May 16, 2018
The Primary-Go-Round

The Primary-Go-Round

Republicans certainly looked like the underdogs on paper, but the last two weeks of primary voting might be pointing to a closer midterm race than Democrats counted on. In a year when Minority Leader Nancy Pelosi's (D-Calif.) party was supposed to have the edge in turnout, reality hasn't exactly matched up with prophesy. And for Americans concerned about protecting President Trump's progress, that's a good thing!

Yesterday's showdowns, in Idaho, Nebraska, Oregon, and Pennsylvania, weren't the biggest primaries – but they were certainly some of the most revealing. The Keystone State, which got national attention because of the newly-redrawn congressional districts, turned in some political stunners -- including the wins by four socialist-backed candidates. As some pundits noted with surprise, "The more progressive candidate won in Democratic primaries around the country. The question, however, is whether those more liberal candidates will hurt the party's chances in November."

The biggest shocker came courtesy of Nebraskans, where congressional candidate Kara Eastman, an extreme Bernie Sanders-type progressive, beat the Democratic Party's heavily-funded candidate, Brad Ashford (who held this seat two cycles ago). In other races, a similar storyline played out: far-Left extremists winning out over more moderate Democrats. Is that good news or bad news for the party's congressional takeover? Most people aren't sure.

As far as Republicans are concerned, Lou Barletta -- one of FRC Action's True Bluers -- won the GOP nod in Pennsylvania for the U.S. Senate seat. That's great news for conservatives, who will be facing Sen. Bob Casey (D) in a state that Donald Trump won. In Idaho, one of FRC Action's lone endorsements of the night, congressional hopeful Russ Fulcher, who's been a real champion on our issues, also won.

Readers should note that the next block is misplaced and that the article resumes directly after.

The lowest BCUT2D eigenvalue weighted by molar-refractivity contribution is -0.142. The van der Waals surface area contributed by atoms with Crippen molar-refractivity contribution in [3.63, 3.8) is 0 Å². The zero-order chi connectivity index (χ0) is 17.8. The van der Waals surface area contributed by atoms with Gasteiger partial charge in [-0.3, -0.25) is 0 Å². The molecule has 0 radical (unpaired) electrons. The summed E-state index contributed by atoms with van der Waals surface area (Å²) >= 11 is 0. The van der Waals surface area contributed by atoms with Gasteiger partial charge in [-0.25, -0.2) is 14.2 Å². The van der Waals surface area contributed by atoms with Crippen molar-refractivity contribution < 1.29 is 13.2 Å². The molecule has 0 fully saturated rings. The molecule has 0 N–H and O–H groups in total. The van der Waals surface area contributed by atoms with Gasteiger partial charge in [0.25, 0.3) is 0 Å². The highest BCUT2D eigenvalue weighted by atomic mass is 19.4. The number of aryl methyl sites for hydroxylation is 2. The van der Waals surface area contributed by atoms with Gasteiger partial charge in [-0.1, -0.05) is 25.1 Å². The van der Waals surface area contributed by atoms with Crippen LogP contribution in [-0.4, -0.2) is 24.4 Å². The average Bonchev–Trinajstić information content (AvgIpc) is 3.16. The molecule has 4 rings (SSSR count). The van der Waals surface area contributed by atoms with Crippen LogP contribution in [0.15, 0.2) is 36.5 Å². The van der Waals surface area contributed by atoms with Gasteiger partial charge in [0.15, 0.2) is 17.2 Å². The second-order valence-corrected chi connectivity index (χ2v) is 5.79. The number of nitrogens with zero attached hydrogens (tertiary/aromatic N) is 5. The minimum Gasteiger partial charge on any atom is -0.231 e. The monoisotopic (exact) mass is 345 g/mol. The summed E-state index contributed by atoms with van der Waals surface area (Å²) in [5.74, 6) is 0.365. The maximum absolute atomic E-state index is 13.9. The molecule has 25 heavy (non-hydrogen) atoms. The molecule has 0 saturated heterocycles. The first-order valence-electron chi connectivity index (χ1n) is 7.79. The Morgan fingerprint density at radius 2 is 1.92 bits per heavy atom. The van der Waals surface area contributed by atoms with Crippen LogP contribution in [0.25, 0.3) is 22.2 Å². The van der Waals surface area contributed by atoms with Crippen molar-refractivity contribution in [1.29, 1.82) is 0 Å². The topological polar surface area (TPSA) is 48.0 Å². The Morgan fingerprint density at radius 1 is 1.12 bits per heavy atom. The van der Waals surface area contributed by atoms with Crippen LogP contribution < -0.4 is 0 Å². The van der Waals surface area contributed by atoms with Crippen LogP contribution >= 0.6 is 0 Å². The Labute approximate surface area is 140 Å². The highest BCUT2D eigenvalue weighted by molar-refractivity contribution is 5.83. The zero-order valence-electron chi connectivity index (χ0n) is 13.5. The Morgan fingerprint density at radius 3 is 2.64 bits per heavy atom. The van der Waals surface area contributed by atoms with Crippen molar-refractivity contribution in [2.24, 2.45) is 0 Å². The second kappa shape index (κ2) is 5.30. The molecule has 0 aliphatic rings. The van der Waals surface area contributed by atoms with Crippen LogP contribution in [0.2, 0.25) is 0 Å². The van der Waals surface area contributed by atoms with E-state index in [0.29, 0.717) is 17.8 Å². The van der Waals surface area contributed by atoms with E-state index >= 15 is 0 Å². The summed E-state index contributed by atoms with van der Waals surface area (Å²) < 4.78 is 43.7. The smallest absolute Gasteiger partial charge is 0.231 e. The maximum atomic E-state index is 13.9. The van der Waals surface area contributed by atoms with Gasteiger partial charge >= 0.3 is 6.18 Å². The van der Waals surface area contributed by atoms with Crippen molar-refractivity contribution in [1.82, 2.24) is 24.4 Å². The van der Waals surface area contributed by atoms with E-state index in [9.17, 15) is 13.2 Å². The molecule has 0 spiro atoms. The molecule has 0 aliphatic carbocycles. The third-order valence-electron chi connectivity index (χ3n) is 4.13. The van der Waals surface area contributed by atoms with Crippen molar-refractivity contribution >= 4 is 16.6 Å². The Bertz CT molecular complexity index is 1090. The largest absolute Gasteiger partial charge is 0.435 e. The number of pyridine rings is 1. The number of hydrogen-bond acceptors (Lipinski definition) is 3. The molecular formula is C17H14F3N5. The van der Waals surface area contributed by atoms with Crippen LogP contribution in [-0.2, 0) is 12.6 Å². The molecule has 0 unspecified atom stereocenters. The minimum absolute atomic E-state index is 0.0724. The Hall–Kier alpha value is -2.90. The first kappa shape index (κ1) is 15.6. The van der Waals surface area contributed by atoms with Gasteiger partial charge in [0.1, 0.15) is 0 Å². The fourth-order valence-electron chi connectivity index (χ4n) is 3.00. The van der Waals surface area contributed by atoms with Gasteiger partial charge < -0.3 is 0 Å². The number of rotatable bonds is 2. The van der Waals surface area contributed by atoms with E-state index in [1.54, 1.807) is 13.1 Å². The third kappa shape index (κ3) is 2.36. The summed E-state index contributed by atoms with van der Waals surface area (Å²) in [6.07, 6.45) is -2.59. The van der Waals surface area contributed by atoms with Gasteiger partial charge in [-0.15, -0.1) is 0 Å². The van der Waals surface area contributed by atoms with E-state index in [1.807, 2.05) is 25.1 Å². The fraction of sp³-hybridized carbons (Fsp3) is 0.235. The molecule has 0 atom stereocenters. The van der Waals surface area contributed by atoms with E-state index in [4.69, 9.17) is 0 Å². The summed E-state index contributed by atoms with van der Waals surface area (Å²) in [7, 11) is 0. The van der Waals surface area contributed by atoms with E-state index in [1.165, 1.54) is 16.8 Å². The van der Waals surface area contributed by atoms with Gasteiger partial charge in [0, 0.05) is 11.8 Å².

Although the GOP still has a tough hill to climb in November, there was no shortage of good news on the turnout front. In Nebraska, Republicans cast 80,000 more votes than the Democrats (despite having no competitive primaries to motivate them). Pollster Chris Wilson also pointed out that in Oregon, a blue state if there ever was one, the Democratic vote dropped a whopping 48 percent from 2016 -- with 304,000 fewer votes cast. As for Pennsylvania, probably the most-watched state of the night, GOP turnout was up 82 percent over 2014, while Democratic turnout dropped from 2014. In a state that could well decide which party holds the gavel after November, that's significant.

In fact, CNN warns, the Democrats' celebration may be premature. "A new CNN survey (May 2-5) found that Republican enthusiasm has increased in the last two months, with 44 percent now saying they are either extremely or very enthusiastic about voting. That's up from 36 percent in March." The headline? "Democrats' 2018 advantage nearly gone." Roll Call explains: "The poll's data showed that the movement in the generic ballot mirrored the shift in enthusiasm. The Democrats' huge February lead of 16 points in the generic, which had slipped to 6 points in March, has now hit margin-of-error territory, with only a three-point lead in May."

What's fueling the GOP wave? Wilson highlighted Deep Root's analytics, which tracked the issue ads by House and Senate candidates. Out of the top 15 issue ads, social issues were in the top tier. Not surprisingly, the tax cuts topped the list, followed by ads promoting the overall Trump agenda, jobs, immigration, and then conservative values like life and religious liberty. If you look at just issue-specific ads, the top trio were economic, immigration, and social.

Let's hope that's instructive to conservative candidates heading into a wild campaign season. Run on what wins: the president's agenda and Americans' core values!